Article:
It might be stating the obvious, but scientists writing in Nature Climate Change note that if we grabbed all the wind power available on Earth and turned it into electricity, there would be “pronounced climatic consequences.”
Fortunately, according to the researchers, there is vastly more wind energy available in our atmosphere – as much as 1,873 terawatts, they say — than the current primary power demand of 18 TW. That means that “uniformly distributed wind turbines are unlikely to substantially affect the Earth’s climate” even as the turbines give us every last electron of energy we need.
So have we cracked the climate conundrum? Wind power is our savior?
The study’s authors, from the government’s Lawrence Livermore National Lab and the Cargnegie Institution Department of Global Ecology, note they don’t address the economic, political and technical constraints of wind power. So this isn’t a proposal to blanket the planet with turbines. Instead, it’s an exploration of the “geophysical limits to wind power” – how much energy can be extracted before drag renders the atmosphere motionless – and what the large-scale climate impacts would if we moved toward that limit.
The good news: At what was termed “civilization scale reliance on wind power,” uniformly distributed turbines near the Earth’s surface would lead to just a small surface warming effect, the researchers said, while whole-atmosphere extraction would have a similarly minor cooling effect. In both cases global average precipitation would decrease by around 1 percent.
The study authors — Kate Marvel, Ben Kravitz and Ken Caldeira — found that using only turbines at the surface, the limit on wind power availability is 428 TW. In the entire atmosphere – this presumes using high-altitude airborne turbines – 1,873 TW is available.
This big number explains why scientists, analysts, dreamers and schemers have for years mused upon mining Earth’s high speed winds that are out of reach of turbines on even very tall poles.
Some are looking to go just 1,000 feet up, like the Altaeros project out of Massachusetts, which has tested a prototype at 350 feet altitude. The company believes it can trim the cost of wind power by 65 percent by accessing high-altitude winds that it says blow steadier and fives times stronger than the winds that today’s tower-mounted turbines rely on.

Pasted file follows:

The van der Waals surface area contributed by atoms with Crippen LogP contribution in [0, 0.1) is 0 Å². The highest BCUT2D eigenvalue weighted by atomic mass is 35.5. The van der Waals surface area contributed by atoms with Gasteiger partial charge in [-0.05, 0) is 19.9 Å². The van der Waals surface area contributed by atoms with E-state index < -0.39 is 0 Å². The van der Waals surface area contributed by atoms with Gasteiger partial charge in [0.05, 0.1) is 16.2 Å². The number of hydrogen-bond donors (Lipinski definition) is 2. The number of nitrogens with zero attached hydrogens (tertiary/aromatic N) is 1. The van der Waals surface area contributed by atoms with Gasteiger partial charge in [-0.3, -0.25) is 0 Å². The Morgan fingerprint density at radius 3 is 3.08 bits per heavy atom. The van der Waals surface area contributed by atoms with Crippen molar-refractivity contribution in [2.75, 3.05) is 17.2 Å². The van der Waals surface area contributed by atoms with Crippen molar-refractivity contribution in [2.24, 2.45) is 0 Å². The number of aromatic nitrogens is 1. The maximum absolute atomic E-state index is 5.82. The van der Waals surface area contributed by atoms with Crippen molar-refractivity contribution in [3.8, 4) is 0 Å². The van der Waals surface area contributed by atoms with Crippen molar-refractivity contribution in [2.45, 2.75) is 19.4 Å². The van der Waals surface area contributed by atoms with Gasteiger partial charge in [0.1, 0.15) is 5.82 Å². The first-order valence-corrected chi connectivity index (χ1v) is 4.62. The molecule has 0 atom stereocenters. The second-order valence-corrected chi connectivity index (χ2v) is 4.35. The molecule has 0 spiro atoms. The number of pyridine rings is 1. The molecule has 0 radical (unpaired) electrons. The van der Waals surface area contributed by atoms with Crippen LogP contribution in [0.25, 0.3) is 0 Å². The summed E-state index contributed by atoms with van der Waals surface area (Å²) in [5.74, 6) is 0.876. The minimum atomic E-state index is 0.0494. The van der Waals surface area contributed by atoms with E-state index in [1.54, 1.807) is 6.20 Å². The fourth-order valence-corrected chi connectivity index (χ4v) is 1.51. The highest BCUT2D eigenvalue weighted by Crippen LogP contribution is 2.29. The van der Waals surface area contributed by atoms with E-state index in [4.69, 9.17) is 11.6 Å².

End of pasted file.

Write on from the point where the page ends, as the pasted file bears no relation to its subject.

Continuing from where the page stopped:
Others are looking even farther skyward. The consultancy GL Garrad Hassan said in a 2011 report that 22 companies have developed or announced they plant to develop prototypes – kites, kytoons, aerostats, gliders, sailplanes … you name it – that could harness wind resources more than 1.2 miles about Earth’s surface.
This new study could feed these perhaps grandiose hopes, and it’s not the only word on the subject. The Marvel/Kravitz/Caldeira conclusion that there is a vast resource of wind power available — both at the surface and much higher — fits pretty well with recent research by Stanford’s Mark Jacobson. His whole-globe total is a bit less robust than the other team’s, but he still found “no fundamental barrier to obtaining half or several times the world’s all-purpose power from wind in a 2030 clean-energy economy.”
In an interview with U.S. News & World Report, Jacobson’s co-author, Christine Archer, said 4 million land-based turbines would do the trick. The difficulty in pulling this off — just imagine the land-use conflicts — is a big part of the reason some think we should like higher into the sky. And yet there are skeptics on the science of high-altitude wind: Late last year, German researchers published a piece in the journal Earth System Dynamics title, “Jet stream wind power as a renewable energy resource: little power, big impacts.”
These researchers said that one of the factors that allows the air to move so quickly and consistently at altitudes between four and 10 miles also explains why high-altitude winds could have scant wind-power value: There’s very little friction at those altitudes, the researchers said. That means it takes only small amounts of energy to drive the winds, which in turns means there’s actually very little power available for turbines to grab.
The team out of the Independent Max Planck Research Group on Biospheric Theory and Modeling concluded that the wind possibility up in the atmosphere was just 7.5 TW, and their kicker was extracting all that energy “would have a drastic impact on temperature and weather.”